Thursday, March 19, 2009

Crepuscular Delights

They're back! Spotted my first Swallow-tailed Kite this evening about 7 p.m. It's such a beautiful raptor. So graceful in flight. Other treats this evening included a huge flock of White Ibis flying over, a Great Egret perched on a tree along the board walk trail, and..... a Barred Owl in flight. Since we moved the clocks ahead, I love being able to go out after dinner and enjoy whatever Nature brings our way.

Sunday, March 15, 2009


Spring is popping all over the place :) Today's dog walk on and around the boardwalk yielded lots of sights. In just the last couple of days, a lot more tree species are starting to pop. The bare deciduous landscape is now dotted with splashes of bright yellow green, grass green, mineral green, pink and red against stands of dark pines. I found a Highbush Blueberry in bloom, saw my first Common Yellowthroat warbler, listened to the sweet murmuring of a small flock of Cowbirds high in a tree, enjoyed antics of 2 Carolina Wrens, and was scolded by a Red-winged Black Bird that chose to mark his cattail territory too close to the boardwalk!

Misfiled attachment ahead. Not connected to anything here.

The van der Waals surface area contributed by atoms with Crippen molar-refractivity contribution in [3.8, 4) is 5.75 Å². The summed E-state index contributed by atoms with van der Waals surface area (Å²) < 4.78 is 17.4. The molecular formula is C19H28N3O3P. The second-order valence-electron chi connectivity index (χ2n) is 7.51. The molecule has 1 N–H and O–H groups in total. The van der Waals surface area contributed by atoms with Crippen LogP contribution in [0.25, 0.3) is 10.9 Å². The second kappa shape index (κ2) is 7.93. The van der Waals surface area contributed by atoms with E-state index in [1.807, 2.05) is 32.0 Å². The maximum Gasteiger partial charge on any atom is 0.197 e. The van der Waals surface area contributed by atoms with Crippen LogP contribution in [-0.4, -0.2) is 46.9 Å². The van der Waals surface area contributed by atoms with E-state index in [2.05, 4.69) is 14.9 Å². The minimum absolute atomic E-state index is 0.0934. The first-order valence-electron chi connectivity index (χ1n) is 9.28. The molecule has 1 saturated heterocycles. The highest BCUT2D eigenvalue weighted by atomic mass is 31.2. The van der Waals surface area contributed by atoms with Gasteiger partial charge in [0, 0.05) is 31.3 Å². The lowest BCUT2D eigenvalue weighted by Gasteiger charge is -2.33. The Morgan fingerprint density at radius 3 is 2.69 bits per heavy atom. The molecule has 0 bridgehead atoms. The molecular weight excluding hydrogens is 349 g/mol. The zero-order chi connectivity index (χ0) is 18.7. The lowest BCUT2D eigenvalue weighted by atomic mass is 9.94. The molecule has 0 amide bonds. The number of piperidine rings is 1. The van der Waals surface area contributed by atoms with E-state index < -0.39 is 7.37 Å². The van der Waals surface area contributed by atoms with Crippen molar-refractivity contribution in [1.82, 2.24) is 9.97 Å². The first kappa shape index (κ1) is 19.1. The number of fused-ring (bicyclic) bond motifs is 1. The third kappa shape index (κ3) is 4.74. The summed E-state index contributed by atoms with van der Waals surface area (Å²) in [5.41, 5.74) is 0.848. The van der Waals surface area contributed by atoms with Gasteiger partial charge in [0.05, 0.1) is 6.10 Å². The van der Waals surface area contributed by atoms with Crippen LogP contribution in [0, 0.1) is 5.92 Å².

But, best of all, was my glimpse of the first dragonfly of the season :) I'm thinking it was a Darner as it was pretty big. But, alas, the dogs and I were going in the opposite direction of this winged wonder, so even a semi-accurate ID was impossible. I'm still smiling, anyway :)

Tuesday, March 10, 2009

Monday visit to Sea Pine Forest Preserve

My anticipated February visit to SPFP finally came to be.... a month late, but we got there! I was wondering how the landscape would compare to past February and early March journal entries.

Nature seemed to be in order. The red maples were starting to pop and I saw the wildflower 'Innocence' Houstonia procumbensin bloom. I also found Southern Dewberry, Rubus trivialis, a trailing vine with small thorns that has delicate 5 petal flowers white to pale pink with cranberry colored centers. (drawing to come)